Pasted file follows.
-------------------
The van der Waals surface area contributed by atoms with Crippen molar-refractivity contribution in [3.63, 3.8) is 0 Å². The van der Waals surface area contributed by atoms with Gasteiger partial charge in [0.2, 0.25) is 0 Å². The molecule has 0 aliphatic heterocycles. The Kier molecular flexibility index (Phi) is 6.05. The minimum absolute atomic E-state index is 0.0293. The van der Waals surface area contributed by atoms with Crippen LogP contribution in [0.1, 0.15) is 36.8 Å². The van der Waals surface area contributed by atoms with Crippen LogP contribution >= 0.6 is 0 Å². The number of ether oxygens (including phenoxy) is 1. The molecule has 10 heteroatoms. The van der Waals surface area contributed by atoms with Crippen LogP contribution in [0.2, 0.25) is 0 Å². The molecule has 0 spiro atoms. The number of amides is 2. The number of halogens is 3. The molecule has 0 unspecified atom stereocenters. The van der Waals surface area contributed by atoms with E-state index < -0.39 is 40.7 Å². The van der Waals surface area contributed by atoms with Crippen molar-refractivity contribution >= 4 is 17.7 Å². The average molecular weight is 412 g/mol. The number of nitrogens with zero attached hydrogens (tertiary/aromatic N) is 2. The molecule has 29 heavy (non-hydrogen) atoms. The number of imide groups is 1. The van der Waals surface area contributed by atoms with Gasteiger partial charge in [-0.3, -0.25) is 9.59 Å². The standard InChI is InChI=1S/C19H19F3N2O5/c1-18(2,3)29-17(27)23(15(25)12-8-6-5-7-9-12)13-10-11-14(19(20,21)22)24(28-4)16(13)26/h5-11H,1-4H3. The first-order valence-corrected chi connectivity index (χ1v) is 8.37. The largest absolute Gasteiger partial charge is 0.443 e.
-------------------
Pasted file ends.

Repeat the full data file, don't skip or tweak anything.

The van der Waals surface area contributed by atoms with Crippen molar-refractivity contribution in [3.63, 3.8) is 0 Å². The van der Waals surface area contributed by atoms with Gasteiger partial charge in [0.2, 0.25) is 0 Å². The molecule has 0 aliphatic heterocycles. The Kier molecular flexibility index (Phi) is 6.05. The minimum absolute atomic E-state index is 0.0293. The van der Waals surface area contributed by atoms with Crippen LogP contribution in [0.1, 0.15) is 36.8 Å². The van der Waals surface area contributed by atoms with Crippen LogP contribution >= 0.6 is 0 Å². The number of ether oxygens (including phenoxy) is 1. The molecule has 10 heteroatoms. The van der Waals surface area contributed by atoms with Crippen LogP contribution in [0.2, 0.25) is 0 Å². The molecule has 0 spiro atoms. The number of amides is 2. The number of halogens is 3. The molecule has 0 unspecified atom stereocenters. The van der Waals surface area contributed by atoms with E-state index < -0.39 is 40.7 Å². The van der Waals surface area contributed by atoms with Crippen molar-refractivity contribution >= 4 is 17.7 Å². The average molecular weight is 412 g/mol. The number of nitrogens with zero attached hydrogens (tertiary/aromatic N) is 2. The molecule has 29 heavy (non-hydrogen) atoms. The number of imide groups is 1. The van der Waals surface area contributed by atoms with Gasteiger partial charge in [-0.3, -0.25) is 9.59 Å². The standard InChI is InChI=1S/C19H19F3N2O5/c1-18(2,3)29-17(27)23(15(25)12-8-6-5-7-9-12)13-10-11-14(19(20,21)22)24(28-4)16(13)26/h5-11H,1-4H3. The first-order valence-corrected chi connectivity index (χ1v) is 8.37. The largest absolute Gasteiger partial charge is 0.443 e.